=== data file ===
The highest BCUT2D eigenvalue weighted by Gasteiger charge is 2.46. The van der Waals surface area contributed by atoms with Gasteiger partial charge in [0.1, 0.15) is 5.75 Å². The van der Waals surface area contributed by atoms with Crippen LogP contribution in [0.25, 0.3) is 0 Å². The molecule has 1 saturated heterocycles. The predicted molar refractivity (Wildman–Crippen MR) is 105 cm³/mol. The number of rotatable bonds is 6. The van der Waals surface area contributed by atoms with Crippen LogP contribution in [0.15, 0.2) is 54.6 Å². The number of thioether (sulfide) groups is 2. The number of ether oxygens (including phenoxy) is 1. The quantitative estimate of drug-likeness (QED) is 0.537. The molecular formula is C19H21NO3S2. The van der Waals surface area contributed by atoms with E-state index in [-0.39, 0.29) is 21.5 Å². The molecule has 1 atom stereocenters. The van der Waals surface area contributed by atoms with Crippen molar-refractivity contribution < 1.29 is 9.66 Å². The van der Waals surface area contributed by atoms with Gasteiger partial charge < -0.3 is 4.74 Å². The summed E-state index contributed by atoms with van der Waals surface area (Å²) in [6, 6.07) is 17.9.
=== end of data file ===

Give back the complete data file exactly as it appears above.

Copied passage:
The highest BCUT2D eigenvalue weighted by Gasteiger charge is 2.46. The van der Waals surface area contributed by atoms with Gasteiger partial charge in [0.1, 0.15) is 5.75 Å². The van der Waals surface area contributed by atoms with Crippen LogP contribution in [0.25, 0.3) is 0 Å². The molecule has 1 saturated heterocycles. The predicted molar refractivity (Wildman–Crippen MR) is 105 cm³/mol. The number of rotatable bonds is 6. The van der Waals surface area contributed by atoms with Crippen LogP contribution in [0.15, 0.2) is 54.6 Å². The number of thioether (sulfide) groups is 2. The number of ether oxygens (including phenoxy) is 1. The quantitative estimate of drug-likeness (QED) is 0.537. The molecular formula is C19H21NO3S2. The van der Waals surface area contributed by atoms with E-state index in [-0.39, 0.29) is 21.5 Å². The molecule has 1 atom stereocenters. The van der Waals surface area contributed by atoms with Crippen molar-refractivity contribution < 1.29 is 9.66 Å². The van der Waals surface area contributed by atoms with Gasteiger partial charge < -0.3 is 4.74 Å². The summed E-state index contributed by atoms with van der Waals surface area (Å²) in [6, 6.07) is 17.9.